The period fallacy

by Harriet Carter | @harriet_ewc

PERIOD. Sorry, how vulgar of me! I mean actually it’s not. I’m a woman and for 2,250 to 3,000-plus days of my life I will be menstruating. So why is there an expectation I don’t mention what I spend so much time experiencing?

I realised recently I was unknowingly perpetuating this taboo in my own life. I was talking to a male friend and I wanted to say, “I’m in a shit mood for no real reason apart from the fact that I’m on my period.” I held back.

But then I had a slight epiphany. Why don’t men understand? Why haven’t we, as a society, moved past this? It’s something we all know happens, but something we are so hesitant to refer to or discuss. Is this not an important step for gender equality?

So I launched into a full-scale lecture on periods. Bar a slideshow, it was a pretty in-depth presentation. I felt as though I had given my friend a better understanding of females and he actually really appreciated it.

He was mature and gracious, just listening and asking understandable questions. “So you’re not just in a bad mood because you’re bleeding; you’re in a bad mood because of hormones affecting your brain,” was my proudest penny-drop moment, but more on that later.

The fact of the matter is women are not hairless, non-toilet using, period-free super humans. The evasion of discussing what a period actually is has bred humongous ignorance surrounding the female body and how it operates.

In 1996, Uta Pippig participated in the Boston Marathon while on her period. Even though it was evident she was experiencing cramps and had blood trickling down her legs, not one commentator could spit it out. “Physical problems” or “stomach pains” were all it was referred to as. Oh and by the way, she won the race.

Saying the word “period” seems to make people cringe. Instead we use euphemisms like “riding the crimson wave” and “Aunt Flo is visiting town”.

Dr Valerie Curtis, author of Don’t Look, Don’t Touch: the science behind revulsion has found part of the reason people are uncomfortable discussing periods is due to the evolutionary disgust of blood and other bodily fluids.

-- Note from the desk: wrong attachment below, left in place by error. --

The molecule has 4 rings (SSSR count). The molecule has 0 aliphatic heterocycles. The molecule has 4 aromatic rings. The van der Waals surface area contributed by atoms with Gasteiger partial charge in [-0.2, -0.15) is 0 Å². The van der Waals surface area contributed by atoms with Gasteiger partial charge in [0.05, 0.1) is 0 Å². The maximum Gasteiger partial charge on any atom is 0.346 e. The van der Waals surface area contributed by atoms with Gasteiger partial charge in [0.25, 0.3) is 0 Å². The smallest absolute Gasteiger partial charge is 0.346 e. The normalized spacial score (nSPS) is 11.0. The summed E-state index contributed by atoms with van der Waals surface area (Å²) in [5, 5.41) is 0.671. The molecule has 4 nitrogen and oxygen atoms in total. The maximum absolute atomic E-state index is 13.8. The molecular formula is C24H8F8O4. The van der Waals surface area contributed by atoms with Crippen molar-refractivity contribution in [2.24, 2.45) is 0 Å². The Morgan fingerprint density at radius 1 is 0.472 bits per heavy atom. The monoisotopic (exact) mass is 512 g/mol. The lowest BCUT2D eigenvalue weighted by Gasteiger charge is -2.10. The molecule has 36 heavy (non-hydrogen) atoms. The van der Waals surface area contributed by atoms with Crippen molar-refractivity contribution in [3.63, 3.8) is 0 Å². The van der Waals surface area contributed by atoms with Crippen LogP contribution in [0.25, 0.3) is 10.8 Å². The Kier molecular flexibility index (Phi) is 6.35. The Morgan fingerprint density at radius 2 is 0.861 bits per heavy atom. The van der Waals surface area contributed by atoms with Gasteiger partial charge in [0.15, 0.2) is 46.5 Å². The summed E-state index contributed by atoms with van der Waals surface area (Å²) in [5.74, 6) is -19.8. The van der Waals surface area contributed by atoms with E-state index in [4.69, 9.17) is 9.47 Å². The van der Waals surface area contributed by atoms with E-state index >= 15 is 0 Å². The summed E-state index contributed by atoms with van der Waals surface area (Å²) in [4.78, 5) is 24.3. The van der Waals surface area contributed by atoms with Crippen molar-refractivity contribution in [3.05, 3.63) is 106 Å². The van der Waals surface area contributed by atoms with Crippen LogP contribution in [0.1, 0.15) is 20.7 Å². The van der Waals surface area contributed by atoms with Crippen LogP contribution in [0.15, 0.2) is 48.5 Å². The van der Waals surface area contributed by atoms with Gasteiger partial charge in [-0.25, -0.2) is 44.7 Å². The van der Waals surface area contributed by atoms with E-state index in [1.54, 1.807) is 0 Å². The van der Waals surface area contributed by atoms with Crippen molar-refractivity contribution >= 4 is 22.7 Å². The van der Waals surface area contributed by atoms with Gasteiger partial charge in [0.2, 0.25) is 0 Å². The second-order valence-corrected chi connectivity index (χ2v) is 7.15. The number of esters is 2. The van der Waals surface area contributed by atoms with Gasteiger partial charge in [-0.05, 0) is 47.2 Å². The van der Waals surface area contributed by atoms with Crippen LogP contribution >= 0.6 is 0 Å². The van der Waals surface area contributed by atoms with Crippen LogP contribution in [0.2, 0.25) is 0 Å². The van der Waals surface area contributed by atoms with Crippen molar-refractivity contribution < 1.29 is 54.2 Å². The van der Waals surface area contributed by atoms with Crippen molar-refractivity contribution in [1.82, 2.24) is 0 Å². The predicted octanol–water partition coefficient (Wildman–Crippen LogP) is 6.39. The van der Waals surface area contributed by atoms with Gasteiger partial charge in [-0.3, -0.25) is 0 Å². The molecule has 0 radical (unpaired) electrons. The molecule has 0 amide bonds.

The ignorance travels even further up the ladder, all the way to federal government level. In Australia we are charged 10 per cent GST on pads and tampons because they’re deemed “non-essential”, implying sanitary items are just luxuries.

Most information (and misinformation) about periods comes from the media. We’re presented with pad and tampon adverts using a blue liquid to imply menstrual blood and periods always being the butt of the joke. Kat Lazo, a self-titled Blogging Feminist Media Activist said “periods are either a comedic punch line or a horror show”.

Let’s get something straight right here, right now. A woman on her period is receiving a sign from her body to say, ‘Hey gal, just letting you know, you’re all healthy and fertile!’ I mean I get it, blood usually means an injury. But we’re not dying, I promise.

Author Dominique Christina puts it frankly in her piece, The Period Poem.“There’s this thing called a uterus, and it sheds itself every 28 days or so,” Christina writes. An entire menstrual period releases less than half a cup of blood on average. Not too bad, ‘ey?

Period cramps are also not an unexplainable phenomenon. It’s literally the spasm of a muscle. Ever had a foot cramp? Well that’s exactly what it’s like, a foot cramp in your stomach. Sometimes it makes you keel over in pain, but it’s usually quite manageable.

I’m sure almost every woman out there who has been in a slightly irritable or bad mood around someone has been subjected to the absolutely prime joke “oh, are you on your period or something?”

Well, listen up mate. Research actually shows a female’s three key hormones – estrogen, testosterone and progesterone – all rise and fall throughout your monthly cycle. It affects your mood, energy, memory, romantic life, food cravings … the list goes on.

So if we seem shitty on our period, let’s not assume we’re whining about it. The chemicals in our brain are different to usual. Boom. Science.

As Chella Quint, a menstruation education researcher puts it, “periods can be a pain in the uterus, but sometimes it’s nice, and sometimes it’s simply no big deal”. Quint created the #periodpositive campaign which aims to “counteract the mainly negative public discourse” surrounding periods.

To be period positive means you’re willing to confidently ask and openly answer questions about periods. It means avoid shaming people about periods, and if you joke about it, make sure menstruators aren’t the butt of the joke.

So let’s chat to our dads, brothers and partners on what happens during a period. I’m not saying you have to bring it up over the dinner table, but don’t avoid the conversation as a whole.

There’s no shame in menstruation, and the more we talk about it, the less ridiculous stigma will be attached .

Catalyst has been the student publication of RMIT University since 1944. We may be older than your parents but we’re still going strong!

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